The D-Day Experience – Saint-Côme-du-Mont, Normandy, France
Without a doubt one of the best military museums in the Normandy region. If you’re an airborne collector, the D-Day Experience is a must see.
On the evening of 5 June 1944, Lt. Col. Robert Lee “Bull” Wolverton, Commanding Officer of the 3rd Battalion, 506 Parachute Infantry Regiment, 101st Airborne Division, gathered his men in an orchard adjacent to what is now Exeter airport, and said:
“Men, I am not a religious man and I don’t know your feelings in this matter, but I am going to ask you to pray with me for the success of the mission before us. And while we pray, let us get on our knees and not look down but up with faces raised to the sky so that we can see God and ask his blessing in what we are about to do.
“God almighty, in a few short hours we will be in battle with the enemy. We do not join battle afraid. We do not ask favors or indulgence but ask that, if You will, use us as Your instrument for the right and an aid in returning peace to the world.
“We do not know or seek what our fate will be. We ask only this, that if die we must, that we die as men would die, without complaining, without pleading and safe in the feeling that we have done our best for what we believed was right.
“Oh Lord, protect our loved ones and be near us in the fire ahead and with us now as we pray to you.”
Then, his ‘stick’ of 15 paratroopers boarded a C-47 “Dakota”, nicknamed “Stoy Hora” for the flight to France. The invasion of Normandy had begun. But, within hours of that famous speech, Wolverton (aged 30) was dead. His feet had not even touched French soil. He was killed by ground fire around 00:30 hrs and left suspended by his parachute in an apple tree just north of Saint-Côme-du-Mont.
In 2015, Dead Man’s Corner Museum curators Emmanuel Allain and Michel De Trez, opened the next section of their museum in a large hangar just behind the original Dead Man’s Corner building. Previously called the D-Day Paratrooper Historical Center, the now renamed D-Day Experience encompasses both museums. Co-curator, Belgian collector, historian and owner of D-Day Publishing, Michel De Trez is well known in the collecting fraternity. He is the author of several collector reference books on WW2 US airborne equipment, assisting Steven Spielberg with Saving Private Ryan and the HBO mini-series Band of Brothers. This second exhibition space reflects those interests and looks at the campaign from the perspective of the US paratroopers.
The D-Day Experience Museum. Photo: Julian Tennant
Upon entering the museum, visitors are briefed by a 3D hologram of Lt. Col. Wolverton at an airfield in Exeter on the day before the invasion. They then board the “Stoy Hora”, a C-47 Dakota of the 98th Troop Carrier Squadron, 440th Troop Carrier Group for the ‘flight’ across the English Channel to Drop Zone D, south of Vierville on the Cotentin (Cherbourg) Peninsula.
C-47, 8Y-S ‘Stoy Hora’ flight simulator that ‘transports’ visitors to the drop zones of the Cotentin Peninsula in the D-Day Experience. Photo: Julian Tennant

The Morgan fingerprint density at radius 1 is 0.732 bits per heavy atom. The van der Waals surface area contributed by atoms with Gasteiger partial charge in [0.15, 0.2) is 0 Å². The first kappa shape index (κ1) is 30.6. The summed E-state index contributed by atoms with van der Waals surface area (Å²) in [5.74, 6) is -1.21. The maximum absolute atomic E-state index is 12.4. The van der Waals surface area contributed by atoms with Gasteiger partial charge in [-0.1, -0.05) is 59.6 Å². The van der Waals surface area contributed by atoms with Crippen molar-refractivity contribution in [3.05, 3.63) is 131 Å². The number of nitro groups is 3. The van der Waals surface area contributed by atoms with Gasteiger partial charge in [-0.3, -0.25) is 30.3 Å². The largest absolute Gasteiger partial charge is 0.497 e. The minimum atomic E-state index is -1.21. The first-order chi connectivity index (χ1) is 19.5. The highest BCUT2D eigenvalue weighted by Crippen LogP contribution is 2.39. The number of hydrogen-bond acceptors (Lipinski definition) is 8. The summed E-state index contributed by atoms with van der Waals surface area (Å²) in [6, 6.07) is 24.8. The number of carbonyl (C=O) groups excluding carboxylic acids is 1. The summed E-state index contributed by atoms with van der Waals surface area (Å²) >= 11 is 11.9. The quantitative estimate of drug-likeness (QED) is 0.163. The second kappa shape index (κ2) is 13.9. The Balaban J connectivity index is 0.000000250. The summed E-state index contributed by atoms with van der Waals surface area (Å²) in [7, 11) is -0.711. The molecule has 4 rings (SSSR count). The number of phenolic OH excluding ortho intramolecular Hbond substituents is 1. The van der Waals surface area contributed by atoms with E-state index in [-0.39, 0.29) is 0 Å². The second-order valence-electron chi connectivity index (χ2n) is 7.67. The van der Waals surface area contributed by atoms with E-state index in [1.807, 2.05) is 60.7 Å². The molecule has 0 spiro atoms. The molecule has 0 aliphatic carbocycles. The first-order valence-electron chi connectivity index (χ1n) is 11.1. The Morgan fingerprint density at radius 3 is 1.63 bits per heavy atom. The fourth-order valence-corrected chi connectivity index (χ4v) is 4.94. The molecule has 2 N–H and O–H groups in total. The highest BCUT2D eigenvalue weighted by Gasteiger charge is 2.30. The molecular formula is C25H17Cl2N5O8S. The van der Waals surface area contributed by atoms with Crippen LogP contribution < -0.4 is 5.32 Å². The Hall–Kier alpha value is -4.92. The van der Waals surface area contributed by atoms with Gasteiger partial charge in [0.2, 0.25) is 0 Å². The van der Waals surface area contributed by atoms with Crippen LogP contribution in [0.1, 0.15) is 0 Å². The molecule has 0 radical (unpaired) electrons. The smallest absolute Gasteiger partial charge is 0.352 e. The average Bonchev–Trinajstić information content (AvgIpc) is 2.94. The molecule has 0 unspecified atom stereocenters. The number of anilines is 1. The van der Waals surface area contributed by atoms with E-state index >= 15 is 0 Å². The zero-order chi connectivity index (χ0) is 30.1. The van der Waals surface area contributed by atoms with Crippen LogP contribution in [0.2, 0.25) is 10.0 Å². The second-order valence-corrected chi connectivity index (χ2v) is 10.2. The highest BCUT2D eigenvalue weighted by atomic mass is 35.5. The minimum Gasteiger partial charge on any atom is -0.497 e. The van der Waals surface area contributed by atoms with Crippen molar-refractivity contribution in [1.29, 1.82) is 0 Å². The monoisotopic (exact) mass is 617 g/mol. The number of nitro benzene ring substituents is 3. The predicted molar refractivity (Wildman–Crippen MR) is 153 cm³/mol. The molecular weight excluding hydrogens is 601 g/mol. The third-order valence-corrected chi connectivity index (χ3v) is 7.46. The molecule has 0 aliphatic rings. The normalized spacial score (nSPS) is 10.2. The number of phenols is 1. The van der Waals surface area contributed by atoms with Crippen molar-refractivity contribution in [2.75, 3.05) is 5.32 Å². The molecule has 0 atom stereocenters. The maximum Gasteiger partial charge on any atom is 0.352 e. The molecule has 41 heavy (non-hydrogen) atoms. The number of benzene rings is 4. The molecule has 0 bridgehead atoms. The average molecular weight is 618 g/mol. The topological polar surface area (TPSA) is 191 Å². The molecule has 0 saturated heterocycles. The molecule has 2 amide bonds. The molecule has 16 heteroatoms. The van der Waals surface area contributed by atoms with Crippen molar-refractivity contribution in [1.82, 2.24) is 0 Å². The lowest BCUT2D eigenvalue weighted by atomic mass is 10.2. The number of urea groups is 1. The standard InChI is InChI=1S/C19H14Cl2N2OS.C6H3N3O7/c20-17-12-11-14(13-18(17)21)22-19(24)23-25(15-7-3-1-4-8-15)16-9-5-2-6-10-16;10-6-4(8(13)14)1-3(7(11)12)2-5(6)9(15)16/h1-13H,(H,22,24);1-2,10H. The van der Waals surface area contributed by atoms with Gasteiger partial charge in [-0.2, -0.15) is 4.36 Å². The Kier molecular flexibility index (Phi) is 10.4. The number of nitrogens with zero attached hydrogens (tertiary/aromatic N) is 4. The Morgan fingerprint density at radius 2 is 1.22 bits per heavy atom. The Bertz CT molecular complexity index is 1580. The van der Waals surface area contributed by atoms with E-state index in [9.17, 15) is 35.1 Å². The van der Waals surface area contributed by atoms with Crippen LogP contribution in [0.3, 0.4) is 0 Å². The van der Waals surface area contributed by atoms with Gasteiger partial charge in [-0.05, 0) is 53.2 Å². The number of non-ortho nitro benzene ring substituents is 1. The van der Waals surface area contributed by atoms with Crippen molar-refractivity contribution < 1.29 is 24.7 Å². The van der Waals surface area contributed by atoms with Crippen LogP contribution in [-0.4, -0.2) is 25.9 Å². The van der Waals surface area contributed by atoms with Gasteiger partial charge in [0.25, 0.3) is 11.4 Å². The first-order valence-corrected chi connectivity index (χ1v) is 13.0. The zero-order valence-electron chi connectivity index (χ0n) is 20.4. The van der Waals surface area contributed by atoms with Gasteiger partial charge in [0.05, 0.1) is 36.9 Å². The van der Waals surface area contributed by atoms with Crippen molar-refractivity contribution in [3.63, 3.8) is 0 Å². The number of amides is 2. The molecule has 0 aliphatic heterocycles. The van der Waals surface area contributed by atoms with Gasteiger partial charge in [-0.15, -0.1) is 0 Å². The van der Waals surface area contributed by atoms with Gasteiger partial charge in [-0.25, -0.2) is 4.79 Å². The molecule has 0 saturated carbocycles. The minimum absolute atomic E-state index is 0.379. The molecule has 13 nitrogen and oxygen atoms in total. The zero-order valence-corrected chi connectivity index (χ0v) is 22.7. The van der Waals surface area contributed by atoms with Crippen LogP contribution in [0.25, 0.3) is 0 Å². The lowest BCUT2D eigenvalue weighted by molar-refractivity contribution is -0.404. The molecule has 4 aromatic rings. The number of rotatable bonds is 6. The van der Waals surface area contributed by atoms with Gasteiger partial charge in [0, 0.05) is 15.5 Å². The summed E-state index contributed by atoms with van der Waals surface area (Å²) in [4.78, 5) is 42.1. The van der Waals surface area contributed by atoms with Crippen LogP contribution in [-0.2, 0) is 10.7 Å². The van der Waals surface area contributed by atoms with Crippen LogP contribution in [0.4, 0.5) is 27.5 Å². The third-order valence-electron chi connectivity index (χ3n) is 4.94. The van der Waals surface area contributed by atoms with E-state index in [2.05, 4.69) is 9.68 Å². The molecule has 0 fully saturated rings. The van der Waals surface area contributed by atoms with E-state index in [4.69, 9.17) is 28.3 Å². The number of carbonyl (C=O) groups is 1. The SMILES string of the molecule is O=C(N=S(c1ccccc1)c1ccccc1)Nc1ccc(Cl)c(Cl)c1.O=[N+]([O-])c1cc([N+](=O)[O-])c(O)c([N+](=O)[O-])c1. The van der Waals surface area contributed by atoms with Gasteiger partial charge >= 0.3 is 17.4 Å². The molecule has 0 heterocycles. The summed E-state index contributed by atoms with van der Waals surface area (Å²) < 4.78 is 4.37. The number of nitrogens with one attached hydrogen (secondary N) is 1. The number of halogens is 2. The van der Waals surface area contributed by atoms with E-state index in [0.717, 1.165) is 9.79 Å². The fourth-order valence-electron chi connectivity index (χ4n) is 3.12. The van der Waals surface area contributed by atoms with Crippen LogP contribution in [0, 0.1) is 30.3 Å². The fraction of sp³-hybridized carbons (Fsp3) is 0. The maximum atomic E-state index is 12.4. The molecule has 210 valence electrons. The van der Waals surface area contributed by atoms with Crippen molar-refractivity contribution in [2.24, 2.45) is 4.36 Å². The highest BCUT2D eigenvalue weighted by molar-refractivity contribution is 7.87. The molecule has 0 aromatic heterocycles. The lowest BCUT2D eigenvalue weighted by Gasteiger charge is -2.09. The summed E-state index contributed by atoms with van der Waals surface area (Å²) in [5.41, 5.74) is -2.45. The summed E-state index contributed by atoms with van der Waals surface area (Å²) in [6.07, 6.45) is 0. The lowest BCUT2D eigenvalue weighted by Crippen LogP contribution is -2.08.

General Dwight D. Eisenhower addresses American paratroopers from E Co. 502nd PIR, on the afternoon before D-Day. The paratrooper with the number 23 around his neck is Lt Wallace C. Strobel who was the jumpmaster for that aircraft number in the packet. U.S. Army photograph. No. SC 194399
Insignia detail on the jacket of 2nd Lt George N. Wirtanen. 304th Troop Carrier Sqn, 442nd Troop Carrier Group. Photo: Julian Tennant
Sgt. Joseph F. Gorenc from Sheboygen, Wisconsin, the assistant S3 of HQ/3, 506th PIR, 101st Airborne Division climbing aboard the lead transport aircraft C-47 Dakota 8Y-S “Stoy Hora” of the 440th Troop Carrier Group at RAF Exeter Airfield, Devon, UK on the night of 5/6th June 1944. Sgt. Gorenc was taken prisoner on June 8th at St. Côme-du-Mont and reported as MIA. He escaped from a Prison train on 20 July and he was in action again at ‘Operation Market Garden’. Photo: US Signal Corps.
Thompson sub-machinegun and copy of ‘Yank’ magazine featuring Sgt. Joseph F. Gorenc of HQ/3, 506th PIR, 101st Airborne Division climbing aboard the lead transport aircraft C-47 Dakota 8Y-S “Stoy Hora” of the 440th Troop Carrier Group at RAF Exeter Airfield, Devon, UK on the night of 5 June 1944. Photo: Julian Tennant
The seven minute ‘flight’ in the “Stoy Hora” is a great introduction to the exhibition space. Whilst, I am more of an ‘old-school’ kind of guy, more interested in examining original artifacts, the ride was a nice entry point which definitely appealed to the missus and the other visitors on board the simulator with us, particularly those with kids. The idea was born out of the Band of Brothers when Spielberg had transformed a real C-47 into a studio-space for the making of the series. The result is a high-tech simulator with 3D window screens, sound and amplified movements as the aircraft departs England for the bumpy ride, avoiding flak as it crosses into France to deposit its passengers into the exhibition space.
Unfortunately in real life, Lt. Colonel Wolverton did not survive his jump, he was killed by ground fire and left suspended by his parachute in an apple tree just north of Saint-Côme-du-Mont. The exhibition, however continues in his voice. He describes the men, their training, fears and (as all paratroopers would know, sense of immortality, giving a very human and somewhat sobering perspective to the exhibits.